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The Honolulu Advertiser
Posted on: Friday, May 14, 2010

Hawaii school board may cancel next year's furlough days

Advertiser Staff


May 26: Last day of school for students

July 6: Deadline for Lingle to veto, sign or allow to become law without her signature a measure that sets aside $67 million from the state's Hurricane Relief Fund to eliminate furlough days

Aug. 2: First day of school for students

Aug. 27: First scheduled furlough day next school year

Dec. 6: New governor takes office

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A political stalemate blocked efforts to restore furlough days to this year's public school calendar in Hawai'i, but the Board of Education may not have to rely on Gov. Linda Lingle's largesse next year.

The BOE has the option of lifting the 17 furlough Fridays from next year's school calendar in hopes that Lingle or the next elected governor would release the money to pay for the restored instructional days.

But that would mean taking a risk.

"The question is, do we take the chance and within our budget we restore the days with the hope we get the money?" BOE Chairman Garrett Toguchi said.

If the board takes that action and Lingle or the next governor does not release money for furlough days, Toguchi said that would leave the public school system's budget short, requiring all 17 days to be implemented in the latter part of the year.

The first furlough day next school year is scheduled for Aug. 27.

Today is the final furlough day this year for Hawai'i's public schools, marking the end of more than nine months of consternation and numerous unsuccessful plans and agreements to eliminate the school year's 17 furlough Fridays since they were agreed to last September and implemented a month later.

The furlough days resulted in Hawai'i having the shortest school year in the nation.

A decision by lawmakers during the legislative session to set aside $67 million from the state's Hurricane Relief Fund to eliminate next school year's furlough days theoretically ends the remaining 17 furlough Fridays in the teachers union contract. But the bill must still earn Lingle's approval, and she or the next governor will need to release the money to officially restore the furlough days.


Toguchi has urged Lingle to release the $67 million. While the governor has indicated she would be willing to release up to $57 million to restore 11 of 17 furlough days, she has until July 6 to make a final decision on Senate Bill 2124.

Toguchi noted that the supplemental agreement reached between the BOE and the Hawaii State Teachers Association would restore 17 furlough days through a combination of $67 million and teachers giving up six planning days.

"If she doesn't intend to veto the bill, but hasn't made it clear if she is going to release the money, then the options are that we can implement the agreement, but part of it is a gamble," Toguchi said.

Lingle spokesman Russell Pang said the governor is holding to her position of spending $57 million to restore some furlough days, and that talks continue with the Department of Education.

As public school principals wrap up the current school year, they're being told to plan for next year as if furlough days will continue, Toguchi said.

Ruth Silberstein, principal of Pālolo Elementary, said the school is planning next school year to mimic the current year. To reduce the effects of furloughs, the school had moved its short Wednesday schedule to Friday. Teachers also agreed among themselves to teach an extra hour each day after school to make up for the lost instructional time.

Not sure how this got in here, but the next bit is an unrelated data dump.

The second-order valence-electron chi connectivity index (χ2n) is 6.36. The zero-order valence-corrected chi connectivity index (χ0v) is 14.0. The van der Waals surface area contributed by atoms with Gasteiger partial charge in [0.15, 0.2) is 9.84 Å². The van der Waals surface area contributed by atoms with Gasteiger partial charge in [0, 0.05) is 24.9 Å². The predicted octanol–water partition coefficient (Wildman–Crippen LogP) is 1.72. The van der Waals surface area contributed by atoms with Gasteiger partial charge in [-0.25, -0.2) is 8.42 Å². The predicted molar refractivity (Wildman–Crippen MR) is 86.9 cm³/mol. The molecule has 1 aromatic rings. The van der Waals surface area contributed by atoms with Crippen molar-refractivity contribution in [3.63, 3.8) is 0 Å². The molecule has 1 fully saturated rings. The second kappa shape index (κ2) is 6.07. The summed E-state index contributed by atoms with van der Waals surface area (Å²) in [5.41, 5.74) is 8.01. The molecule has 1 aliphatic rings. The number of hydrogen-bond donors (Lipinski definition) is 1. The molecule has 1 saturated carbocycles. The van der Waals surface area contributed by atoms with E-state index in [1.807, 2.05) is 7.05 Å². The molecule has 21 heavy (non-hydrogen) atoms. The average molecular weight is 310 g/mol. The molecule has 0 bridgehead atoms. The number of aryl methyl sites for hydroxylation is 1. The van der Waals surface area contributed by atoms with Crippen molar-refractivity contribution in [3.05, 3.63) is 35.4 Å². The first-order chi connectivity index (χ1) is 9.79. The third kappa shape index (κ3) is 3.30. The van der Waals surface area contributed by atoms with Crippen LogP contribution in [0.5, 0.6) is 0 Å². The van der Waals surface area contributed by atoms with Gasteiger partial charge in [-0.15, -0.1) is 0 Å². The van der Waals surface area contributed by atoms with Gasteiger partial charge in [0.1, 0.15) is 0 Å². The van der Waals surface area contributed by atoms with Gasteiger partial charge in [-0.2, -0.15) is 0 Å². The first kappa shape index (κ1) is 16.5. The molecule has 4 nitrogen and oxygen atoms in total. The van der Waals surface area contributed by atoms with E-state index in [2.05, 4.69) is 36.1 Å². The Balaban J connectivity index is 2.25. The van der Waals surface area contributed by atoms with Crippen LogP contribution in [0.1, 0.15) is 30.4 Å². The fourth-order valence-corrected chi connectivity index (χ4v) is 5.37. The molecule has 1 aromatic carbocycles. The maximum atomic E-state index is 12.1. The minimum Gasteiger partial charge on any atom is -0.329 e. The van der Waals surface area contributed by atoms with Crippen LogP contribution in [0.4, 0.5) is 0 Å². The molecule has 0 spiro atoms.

"We're planning as if furlough days will continue, but we're hoping that they don't," Silberstein said.


By rearranging the school's weekly schedule, students were actually missing only 45 minutes of instruction time on weeks when a furlough Friday occurred, she said.

"Until the furlough days are actually eliminated, we have to continue doing what we're doing," Silberstein said.

The top three gubernatorial candidates have all expressed commitments to eliminating furlough Fridays.

Last week, Lt. Gov. James "Duke" Aiona, a candidate for the Republican nomination for governor, said he believed Lingle would release $57.2 million of the $67 million appropriated by the Legislature.

"With the funding appropriated by the state Legislature, and the HSTA's willingness to allow children to return to class on six noninstructional days, we have the resources to achieve a comprehensive solution to end teacher furloughs," Aiona said in a news release on May 4.

Former Congressman Neil Abercrombie, a Democrat, said he would implement the supplemental agreement between the BOE and HSTA, including releasing all the money necessary to fund it.

"We need to look beyond furlough Fridays. Restoring instructional days will get us back to where we started," Abercrombie said in a written statement.

"Furlough Fridays would have never happened if I were governor. If I had been governor, I would have gotten all parties together and met continuously until we reached a solution to ensure that we put the interests of Hawai'i's children first. Instructional days are central to that mission," he said.

Dean Okimoto, chairman of the Mufi Hannemann Exploratory Committee, said Hannemann's commitment would be to ensure public school furloughs are eliminated. The Honolulu mayor, a Democrat, has not yet officially announced his candidacy for governor.

"There would be no furlough Fridays in a Hannemann administration," Okimoto said. "Public education is a priority and there would be no furlough Fridays."